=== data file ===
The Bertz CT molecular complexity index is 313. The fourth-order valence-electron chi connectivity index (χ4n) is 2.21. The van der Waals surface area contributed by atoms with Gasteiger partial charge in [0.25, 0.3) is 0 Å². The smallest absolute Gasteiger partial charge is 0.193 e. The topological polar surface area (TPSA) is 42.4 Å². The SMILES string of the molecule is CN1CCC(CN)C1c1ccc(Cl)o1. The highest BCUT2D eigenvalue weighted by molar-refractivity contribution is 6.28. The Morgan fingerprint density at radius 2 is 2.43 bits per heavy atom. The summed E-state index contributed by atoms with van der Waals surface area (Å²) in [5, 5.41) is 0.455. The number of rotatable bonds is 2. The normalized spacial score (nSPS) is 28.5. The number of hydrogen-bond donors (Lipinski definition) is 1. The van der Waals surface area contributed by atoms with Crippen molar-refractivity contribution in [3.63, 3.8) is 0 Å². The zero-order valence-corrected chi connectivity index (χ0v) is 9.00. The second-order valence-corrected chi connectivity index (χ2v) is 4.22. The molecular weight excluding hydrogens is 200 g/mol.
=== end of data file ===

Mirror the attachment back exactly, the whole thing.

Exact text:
The Bertz CT molecular complexity index is 313. The fourth-order valence-electron chi connectivity index (χ4n) is 2.21. The van der Waals surface area contributed by atoms with Gasteiger partial charge in [0.25, 0.3) is 0 Å². The smallest absolute Gasteiger partial charge is 0.193 e. The topological polar surface area (TPSA) is 42.4 Å². The SMILES string of the molecule is CN1CCC(CN)C1c1ccc(Cl)o1. The highest BCUT2D eigenvalue weighted by molar-refractivity contribution is 6.28. The Morgan fingerprint density at radius 2 is 2.43 bits per heavy atom. The summed E-state index contributed by atoms with van der Waals surface area (Å²) in [5, 5.41) is 0.455. The number of rotatable bonds is 2. The normalized spacial score (nSPS) is 28.5. The number of hydrogen-bond donors (Lipinski definition) is 1. The van der Waals surface area contributed by atoms with Crippen molar-refractivity contribution in [3.63, 3.8) is 0 Å². The zero-order valence-corrected chi connectivity index (χ0v) is 9.00. The second-order valence-corrected chi connectivity index (χ2v) is 4.22. The molecular weight excluding hydrogens is 200 g/mol.